LONDON, Feb 3 (Reuters) - U.S. media executive Mark Thompson apologised on Monday to the British public and parliamentarians for the failure of a 100 million pound ($170 million) digital project during his years of running the BBC.
Thompson, who left the publicly funded broadcaster in 2012 to become chief executive at the New York Times Company, said the Digital Media Initiative (DMI) failed as a project in many ways and as a result lost the public money.
The project, that was meant to allow BBC staff to create, share and store content in a new digital system, was suspended in 2012 and axed in May last year with a loss of 98.4 million pounds.
“I want to apologise to you and to the public for the failure of this project,” Thompson, who was BBC director general for eight years, told parliament’s public accounts committee as he was quizzed over his role in the project.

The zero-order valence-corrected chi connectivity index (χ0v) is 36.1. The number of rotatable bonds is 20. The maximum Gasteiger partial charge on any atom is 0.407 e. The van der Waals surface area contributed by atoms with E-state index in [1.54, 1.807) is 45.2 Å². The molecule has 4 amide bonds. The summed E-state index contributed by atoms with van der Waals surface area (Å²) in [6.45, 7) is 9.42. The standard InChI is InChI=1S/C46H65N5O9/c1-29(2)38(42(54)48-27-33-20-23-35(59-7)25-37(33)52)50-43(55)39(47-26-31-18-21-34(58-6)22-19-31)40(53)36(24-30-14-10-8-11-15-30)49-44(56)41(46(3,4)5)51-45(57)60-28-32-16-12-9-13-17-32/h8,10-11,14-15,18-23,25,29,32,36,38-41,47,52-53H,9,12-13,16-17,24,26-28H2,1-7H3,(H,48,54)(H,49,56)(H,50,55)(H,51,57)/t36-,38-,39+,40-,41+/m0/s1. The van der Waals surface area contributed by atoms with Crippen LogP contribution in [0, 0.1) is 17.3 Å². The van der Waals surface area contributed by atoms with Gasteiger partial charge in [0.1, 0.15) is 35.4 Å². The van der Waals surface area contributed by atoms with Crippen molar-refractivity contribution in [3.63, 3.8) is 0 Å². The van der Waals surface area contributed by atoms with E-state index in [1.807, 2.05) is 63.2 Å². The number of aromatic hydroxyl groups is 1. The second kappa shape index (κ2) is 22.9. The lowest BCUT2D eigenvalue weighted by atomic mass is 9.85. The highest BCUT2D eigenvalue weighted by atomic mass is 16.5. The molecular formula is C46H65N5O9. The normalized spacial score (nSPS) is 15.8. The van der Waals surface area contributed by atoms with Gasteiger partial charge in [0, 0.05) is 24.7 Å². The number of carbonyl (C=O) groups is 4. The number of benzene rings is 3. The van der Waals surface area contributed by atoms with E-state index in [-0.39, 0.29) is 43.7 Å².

Britain’s public spending watchdog, the National Audit Office (NAO), last week criticised the BBC Executive Board then headed by Thompson for not having “sufficient grip” on the project over an 18-month period or assessing the system to see if it was “technically sound”.
The NAO report comes after a series of controversies that have rocked public confidence in the BBC, including criticism over large payments to departing executives, a child sex scandal involving ex-TV presenter Jimmy Savile, and workplace bullying.
Thompson was called before the Public Accounts Committee last September to testify about severance payments for 150 departing executives that were described by the committee as excessive.